Zodiac Vintage Watches

Last updated on: June 30, 2019

Modernity, innovation, and boldness are the signature hallmarks of Zodiac watches—and these particular style points reflect the larger context of the times in which the company was established.

As the nineteenth century transitioned into the twentieth, the classically inspired forms of the Victorian Era, proliferated by advances in mass production, began to move back into the shadows of history as modern simplicity moved into the foreground.

The flowery, ornate shapes inspired by antiquity began to disappear as clean, bold, and often simple designs found expression in the Art Nouveau, Art Deco, and Modern movements—like the faces of iconic Zodiac vintage watches.

Featured image by @wristshotnomatterwhat who has a lot of beautiful vintage Zodiacs in his collection.

Zodiac Worldtimers
A pair of gorgeous vintage Zodiac Worldtimers / Source: IG @wristnomatterwhat

Slow beginnings

Ariste Calame, the founder or Zodiac, first set up shop in the Swiss municipality of Le Locle, where several other fundamental brands got their start—many of their stories showcased at the Le Locle Horological Museum housed in Monts Castle.

Having a long term vision of building a reputable and family-run watchmaking company, Calame sent his son Louis to watchmaking school; Louis took the reins of the business just five years before the turn of the 20th century, and the company would remain a family affair for almost a century.

Originally Calame had named the company after himself, but started shifting towards Zodiac, and registered the name in 1908. During their nascent years, Zodiac actually manufactured watch movements and parts for other makers, even ones as far away as Seiko, which had started in Japan in the early 1880’s.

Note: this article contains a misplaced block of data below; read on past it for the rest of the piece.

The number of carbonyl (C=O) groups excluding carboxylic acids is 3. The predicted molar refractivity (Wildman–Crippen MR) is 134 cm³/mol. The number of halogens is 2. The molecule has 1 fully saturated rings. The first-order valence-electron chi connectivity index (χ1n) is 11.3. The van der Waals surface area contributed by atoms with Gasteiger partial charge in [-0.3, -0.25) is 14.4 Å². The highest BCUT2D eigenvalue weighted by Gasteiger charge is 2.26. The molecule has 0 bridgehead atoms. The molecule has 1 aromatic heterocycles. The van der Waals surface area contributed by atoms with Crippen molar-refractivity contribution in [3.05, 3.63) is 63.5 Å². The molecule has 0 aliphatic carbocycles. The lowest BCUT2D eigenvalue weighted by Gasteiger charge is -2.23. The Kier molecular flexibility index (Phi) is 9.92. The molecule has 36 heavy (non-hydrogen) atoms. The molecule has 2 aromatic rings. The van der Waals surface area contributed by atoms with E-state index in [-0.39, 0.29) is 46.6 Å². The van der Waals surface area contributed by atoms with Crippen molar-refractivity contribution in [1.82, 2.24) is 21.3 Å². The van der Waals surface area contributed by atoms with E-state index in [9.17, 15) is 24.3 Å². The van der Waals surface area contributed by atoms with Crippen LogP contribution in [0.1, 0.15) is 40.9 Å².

Almost three decades later, Zodiac was ready to make their own watches. By 1928 they had released their own pocket watch, which used a unique caliber with a 1167 movement.

Can I get your autograph?

The Zodiac Autographic came next—aptly named for its status as a sports watch. Though there are several variations of this signature piece, some with chapter rings comprised of ticks, others numbers, and still others alternating combinations of the two, boldness and simplicity are two terms that stand out in every variation.

Zodiac Autographic
Zodiac Autographic / Source: The Vintage Wrist Watch Company

The self-winding Autographic boasted several features such as a hardened crystal, shock resistance, and a power reserve gauge. Moreover, it was also water-resistant, foreshadowing the arrival of one of Zodiac’s next iconic pieces.

A waterproof watch? Sea it to believe it.

In 1953, Zodiac brought the Sea Wolf into a world that was just seeing the reconstruction of postwar Europe and the rise of Rock n’ Roll. This forward-looking timepiece was (and is) remarkable for being one of the world’s first watches purposefully crafted for diving (hence its name). The other contender is the famous Blancpain Fifty Fathoms, released the same year.

Zodiac Sea Wolf
Zodiac Sea Wolf Datographic (featuring the date complication), early 1960’s / Source: IG @mondoglobe

The thick bronze-toned bezel ring was turnable and could help divers keep track of of how much time had elapsed—and therefore how much oxygen was left in their tanks. The black face was punctuated by almost enormous but aerodynamic arrow-hands, the signature icon of the Zodiac brand, and the words Sea Wolf and Automatic inscribed in cursive. Arrows pointed in toward the center of the face for the 12:00, 3:00, 6:00, and 9:00 marks, while the remaining hours were indicated by commanding lines.

The robust and durable watch was not only an instant hit with divers (its intended crowd) but also many other athletes, both professional and amateur, who would benefit from its easily readable design and the useful timekeeping feature of the movable bezel.